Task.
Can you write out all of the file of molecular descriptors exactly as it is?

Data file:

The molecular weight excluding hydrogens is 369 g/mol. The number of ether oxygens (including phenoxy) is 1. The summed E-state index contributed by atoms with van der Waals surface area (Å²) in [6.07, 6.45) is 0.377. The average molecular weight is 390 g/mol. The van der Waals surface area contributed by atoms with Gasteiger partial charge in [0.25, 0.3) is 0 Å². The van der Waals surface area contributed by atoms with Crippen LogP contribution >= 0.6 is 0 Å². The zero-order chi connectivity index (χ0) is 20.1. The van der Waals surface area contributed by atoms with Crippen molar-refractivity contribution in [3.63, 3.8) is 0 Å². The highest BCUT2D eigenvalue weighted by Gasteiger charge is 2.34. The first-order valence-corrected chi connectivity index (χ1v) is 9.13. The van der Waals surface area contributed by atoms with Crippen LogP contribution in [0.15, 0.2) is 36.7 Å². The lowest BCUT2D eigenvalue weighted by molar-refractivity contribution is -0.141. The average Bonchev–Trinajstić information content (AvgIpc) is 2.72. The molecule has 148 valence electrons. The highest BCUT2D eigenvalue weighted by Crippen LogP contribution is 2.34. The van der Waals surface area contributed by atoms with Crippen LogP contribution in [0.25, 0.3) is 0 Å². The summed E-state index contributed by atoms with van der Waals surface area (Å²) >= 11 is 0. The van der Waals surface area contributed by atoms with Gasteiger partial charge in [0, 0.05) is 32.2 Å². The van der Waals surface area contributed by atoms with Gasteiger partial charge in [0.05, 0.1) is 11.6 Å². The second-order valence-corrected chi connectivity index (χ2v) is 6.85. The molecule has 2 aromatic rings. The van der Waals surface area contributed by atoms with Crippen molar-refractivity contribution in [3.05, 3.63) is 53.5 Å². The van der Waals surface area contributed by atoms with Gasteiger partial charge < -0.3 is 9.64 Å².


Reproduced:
The molecular weight excluding hydrogens is 369 g/mol. The number of ether oxygens (including phenoxy) is 1. The summed E-state index contributed by atoms with van der Waals surface area (Å²) in [6.07, 6.45) is 0.377. The average molecular weight is 390 g/mol. The van der Waals surface area contributed by atoms with Gasteiger partial charge in [0.25, 0.3) is 0 Å². The van der Waals surface area contributed by atoms with Crippen LogP contribution >= 0.6 is 0 Å². The zero-order chi connectivity index (χ0) is 20.1. The van der Waals surface area contributed by atoms with Crippen molar-refractivity contribution in [3.63, 3.8) is 0 Å². The highest BCUT2D eigenvalue weighted by Gasteiger charge is 2.34. The first-order valence-corrected chi connectivity index (χ1v) is 9.13. The van der Waals surface area contributed by atoms with Crippen LogP contribution in [0.15, 0.2) is 36.7 Å². The lowest BCUT2D eigenvalue weighted by molar-refractivity contribution is -0.141. The average Bonchev–Trinajstić information content (AvgIpc) is 2.72. The molecule has 148 valence electrons. The highest BCUT2D eigenvalue weighted by Crippen LogP contribution is 2.34. The van der Waals surface area contributed by atoms with Crippen LogP contribution in [0.25, 0.3) is 0 Å². The summed E-state index contributed by atoms with van der Waals surface area (Å²) >= 11 is 0. The van der Waals surface area contributed by atoms with Gasteiger partial charge in [0, 0.05) is 32.2 Å². The van der Waals surface area contributed by atoms with Gasteiger partial charge in [0.05, 0.1) is 11.6 Å². The second-order valence-corrected chi connectivity index (χ2v) is 6.85. The molecule has 2 aromatic rings. The van der Waals surface area contributed by atoms with Crippen molar-refractivity contribution in [3.05, 3.63) is 53.5 Å². The van der Waals surface area contributed by atoms with Gasteiger partial charge < -0.3 is 9.64 Å².